Much like the Miyota 9015 which powered the Benarus Remora, the movement in the Shark Diver functioned well, kept excellent time, and did its best to match its Swiss counterpart. Choosing the Miyota amounts to a sizable savings and has no noticeable effect on the use or performance of the watch nor does it effect its warranty or out-of-warranty servicing. You could even use that $100 for a custom leather strap as the Shark Diver includes a bracelet and rubber strap but would obviously look great on leather too. That said, if you had your heart set on the while dialed model, you will have to pay the additional $100 as it is only available with an ETA movement.
On my 7.5 inch wrist the Shark Diver wears quite tall as the case back extends slightly from the bottom of the case itself, this rises the watch a bit higher than the lugs would suggest. Owners of large watches will appreciate the Shark Diver’s heft (253 g with all of the links left in the bracelet) and strong wrist presence while those who shy away from the 45+ mm market will appreciate its 42 mm width. Bezel action is evenly balanced with a nice click supported by an excellent gear style grip. The bezel also features a fully lumed scale which increases night time legibility and the overall cool factor of this dive watch.
The bracelet is a heavy 3 link design with solid end links, screw set construction, and an integrated fold-over dive clasp and wetsuit extension. The bracelet is secured to the case using a special tool hex tool (included, see video) which sports a two piece design that allows for control over both sides of the screw-set. Puzzlingly, this hex design it not used in the rest of the bracelet which is secured by screws and must be awkwardly sized by manipulating two small screwdrivers at once. Once the bracelet is sized, it’s not of much concern and the hex style lug bars make strap changes a surefooted affair and will minimize case scratches.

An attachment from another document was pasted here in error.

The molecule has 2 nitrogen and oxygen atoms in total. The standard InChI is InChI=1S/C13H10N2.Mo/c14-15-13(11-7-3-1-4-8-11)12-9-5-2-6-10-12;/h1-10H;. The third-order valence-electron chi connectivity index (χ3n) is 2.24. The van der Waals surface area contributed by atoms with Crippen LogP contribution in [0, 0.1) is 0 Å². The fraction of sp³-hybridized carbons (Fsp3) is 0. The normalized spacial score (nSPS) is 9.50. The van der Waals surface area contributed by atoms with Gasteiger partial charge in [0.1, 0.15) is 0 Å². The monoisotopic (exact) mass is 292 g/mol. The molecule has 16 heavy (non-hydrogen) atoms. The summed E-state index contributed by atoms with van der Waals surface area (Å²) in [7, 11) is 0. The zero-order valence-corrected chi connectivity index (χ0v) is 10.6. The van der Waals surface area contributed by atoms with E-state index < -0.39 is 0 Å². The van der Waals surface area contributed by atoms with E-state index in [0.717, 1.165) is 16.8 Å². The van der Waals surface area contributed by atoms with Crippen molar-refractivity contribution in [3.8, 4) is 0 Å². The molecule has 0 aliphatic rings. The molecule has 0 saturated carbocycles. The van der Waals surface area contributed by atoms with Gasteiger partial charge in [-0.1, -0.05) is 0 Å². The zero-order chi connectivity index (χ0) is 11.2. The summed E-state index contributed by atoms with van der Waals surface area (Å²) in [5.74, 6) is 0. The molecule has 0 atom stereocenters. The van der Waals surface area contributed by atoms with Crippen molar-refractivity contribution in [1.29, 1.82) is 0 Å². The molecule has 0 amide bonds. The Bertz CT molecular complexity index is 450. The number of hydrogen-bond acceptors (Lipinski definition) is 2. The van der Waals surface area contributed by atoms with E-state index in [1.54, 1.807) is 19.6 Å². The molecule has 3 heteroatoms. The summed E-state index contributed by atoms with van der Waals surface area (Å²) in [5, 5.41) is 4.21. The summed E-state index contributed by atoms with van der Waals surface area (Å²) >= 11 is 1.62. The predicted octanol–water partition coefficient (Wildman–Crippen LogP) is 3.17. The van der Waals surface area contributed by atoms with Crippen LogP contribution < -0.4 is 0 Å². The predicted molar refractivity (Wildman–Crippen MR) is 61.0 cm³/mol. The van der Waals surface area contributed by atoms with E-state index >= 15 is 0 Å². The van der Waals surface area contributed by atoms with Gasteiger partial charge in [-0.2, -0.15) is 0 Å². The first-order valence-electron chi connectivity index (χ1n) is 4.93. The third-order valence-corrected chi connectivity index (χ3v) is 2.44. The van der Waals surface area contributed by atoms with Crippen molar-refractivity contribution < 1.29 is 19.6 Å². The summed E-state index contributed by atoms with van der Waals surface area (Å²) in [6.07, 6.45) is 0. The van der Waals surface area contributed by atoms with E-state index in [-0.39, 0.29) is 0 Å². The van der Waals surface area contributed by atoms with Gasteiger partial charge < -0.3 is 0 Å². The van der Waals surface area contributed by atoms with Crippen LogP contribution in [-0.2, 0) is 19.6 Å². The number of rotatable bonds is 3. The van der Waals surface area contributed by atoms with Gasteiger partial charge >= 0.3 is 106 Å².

The included rubber strap is smooth, nicely thin and has an isofrane/tropic style that works well with the Shark Divers extra wide lugs. The rubber strap is very long, with my wrist fitting the second smallest position in the strap. The strap is secured by an included signed stainless steel tang. The Shark Diver ships in a plastic screw-top container with all of the elements secured into a fitted foam insert. This is the same packaging as that used with the Armida A1 and it works very well for both protecting the watch during shipping and storing items after the watch has arrived.
At $599 Helson is offering the Shark Diver at a very fair price given its competent build quality, included bracelet and rubber strap and the Miyota 9015 (which is a big step forward over the older Miyota 8125). A quick survey of the indie dive watch market shows that the pricing has settled around the $700 price point for new 3 hand models. The Shark Diver is a totally competent model and the Miyota version could easily play at the same price point as the ETA one but Helson is passing some of the savings on to the buyer. Ultimately, the Shark Diver 42 is an excellent compromise which successfully blends a competent tool-style diver with a more wrist-friendly size.
We would like to thank Helson for providing a Shark Diver for review.